Friday, April 18, 2014
PORTLAND - First lady Michelle Obama will visit Maine today to raise money for her husband's re-election campaign and the Democratic Party.
First lady Michelle Obama’s popularity has remained high even as President Obama’s numbers have slipped. Polls show she has broader appeal than her husband with a number of groups.
The Associated Press
She will first meet with deep-pocketed donors at a home in Cape Elizabeth, then headline a rally at the Ocean Gateway terminal on Portland's waterfront.
Her visit will certainly energize party activists, but money is its primary purpose. Today ends the year's third-quarter period for campaign finance reports.
Obama for America, the president's re-election campaign committee, collected more than $47 million in the quarter ending June 30 and is on track to exceed the $745 million he raised to win election in 2008.
Michelle Obama has proven to be a master fundraiser. More than a year before the election, she is hauling in millions in campaign cash and sketching a portrait of her husband drawn with an intimacy that no one else could duplicate.
She often ends her speeches to Democratic donors with two questions: "Are you in? Are you fired up?"
Maine Democrats haven't had much to cheer about since Republicans swept last November's elections, winning majorities in the House and the Senate and capturing the governor's office.
"We had a tough election last year, and what that demands for us is to dig deeper and work harder," said Maine Democratic Party Chairman Ben Grant, who will speak at today's event. "We need to turn that anger into action."
Barack Obama won Maine's four electoral votes in 2008, but he won't win in 2012, said state Republican Party Chairman Charlie Webster.
"People who work with their hands are going to vote Republican," Webster said. "They understand that the grand experiment didn't work."
About 650 people have paid at least $100 each to attend today's rally in Portland, which will also feature appearances by the state's top Democrats, U.S. Reps. Chellie Pingree and Mike Michaud. Donors in the "preferred" section have paid $500, and "co-hosts" have paid $5,000.
The doors will open at 1 p.m., and the program will begin at 2:30 p.m.
Portland's Downtown District sent an email to merchants Thursday urging them to spruce up their businesses.
Tar Sands Action Maine, an activist group that is concerned about climate change, plans a demonstration today outside Ocean Gateway, calling on President Obama to stop a 1,600-mile pipeline planned to carry oil from the tar sands of Alberta across rich American farmland to the Gulf of Mexico.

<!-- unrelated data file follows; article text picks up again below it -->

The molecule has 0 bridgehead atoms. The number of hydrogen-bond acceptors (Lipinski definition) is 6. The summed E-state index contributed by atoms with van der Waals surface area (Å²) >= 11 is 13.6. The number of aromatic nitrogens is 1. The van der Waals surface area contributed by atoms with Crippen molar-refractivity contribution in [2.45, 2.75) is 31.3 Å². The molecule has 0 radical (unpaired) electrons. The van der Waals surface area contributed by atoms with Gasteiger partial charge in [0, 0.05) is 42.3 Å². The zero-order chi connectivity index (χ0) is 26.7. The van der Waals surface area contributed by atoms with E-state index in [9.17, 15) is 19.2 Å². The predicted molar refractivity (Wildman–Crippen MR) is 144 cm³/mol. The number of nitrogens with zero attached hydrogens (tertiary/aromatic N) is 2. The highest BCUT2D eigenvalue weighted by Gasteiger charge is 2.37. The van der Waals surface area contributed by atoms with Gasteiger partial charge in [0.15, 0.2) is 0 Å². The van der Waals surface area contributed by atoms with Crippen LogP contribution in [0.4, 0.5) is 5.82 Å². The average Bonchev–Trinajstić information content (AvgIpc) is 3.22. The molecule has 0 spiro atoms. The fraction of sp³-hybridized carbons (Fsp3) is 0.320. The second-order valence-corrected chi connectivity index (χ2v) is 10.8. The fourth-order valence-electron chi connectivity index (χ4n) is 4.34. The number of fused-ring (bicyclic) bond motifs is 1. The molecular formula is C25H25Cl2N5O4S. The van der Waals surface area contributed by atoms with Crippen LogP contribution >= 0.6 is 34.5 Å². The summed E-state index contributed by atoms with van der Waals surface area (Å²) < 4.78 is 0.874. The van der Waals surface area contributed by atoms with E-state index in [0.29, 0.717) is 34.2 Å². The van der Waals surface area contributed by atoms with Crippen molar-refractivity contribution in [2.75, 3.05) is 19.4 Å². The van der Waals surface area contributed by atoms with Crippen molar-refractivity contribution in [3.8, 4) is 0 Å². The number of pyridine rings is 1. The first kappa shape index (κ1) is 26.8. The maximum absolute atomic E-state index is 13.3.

Before the rally, Michelle Obama will be in Cape Elizabeth for a luncheon hosted by Karen Harris and Bonnie Porta, co-chairs of the Obama for ME Finance Committee. The private event will be held at Porta's home near Crescent Beach State Park. Porta is married to Robert C.S. "Bobby" Monks, a real estate developer and minority owner of MaineToday Media, which publishes The Portland Press Herald.
Obama will travel in a motorcade. She will arrive this morning and, after the events, fly to Providence, R.I., for another fundraiser tonight.
Michael Cuzzi of Scarborough, who bought a ticket for the rally in Portland, said he's excited about seeing Obama today.
"Any time we can have the first lady in Maine is wonderful," he said. "It's an opportunity for Mainers to get up close and personal and hear from her directly."
Cuzzi was the deputy state director for Barack Obama in New Hampshire during the 2008 presidential campaign, and got to know the Obamas well. He said the first lady -- known as "FLOTUS" in the text messages of Washington insiders -- has proven to be hugely popular and knows how to excite a crowd.
Her popularity has remained high even as the president's has slipped. Polls show she has broader appeal than her husband with a number of groups that could be troublesome for Obama next year, including senior citizens, whites and people in the West and Midwest.
While she is popular with both sexes, women express more deeply favorable views of Mrs. Obama: 47 percent say they have "very favorable" opinions of her, compared with 31 percent of men. A number of her fundraisers have been before largely female audiences.
In Portland, Michelle Obama will raise money for the Obama Victory Fund, a joint fundraising committee splitting donations between her husband's re-election campaign and the Democratic National Committee.
Drivers should encounter only minor traffic delays as Obama's motorcade winds its way from the Portland International Jetport to Cape Elizabeth and the Ocean Gateway terminal.
Nicole Clegg, the city's spokeswoman, said city officials don't expect to close any streets in advance of the first lady's arrival. For security reasons, city officials do not know the exact route she will take, Clegg said.
The Associated Press contributed to this report.
MaineToday Media State House Writer Tom Bell can be reached at 699-6261 or: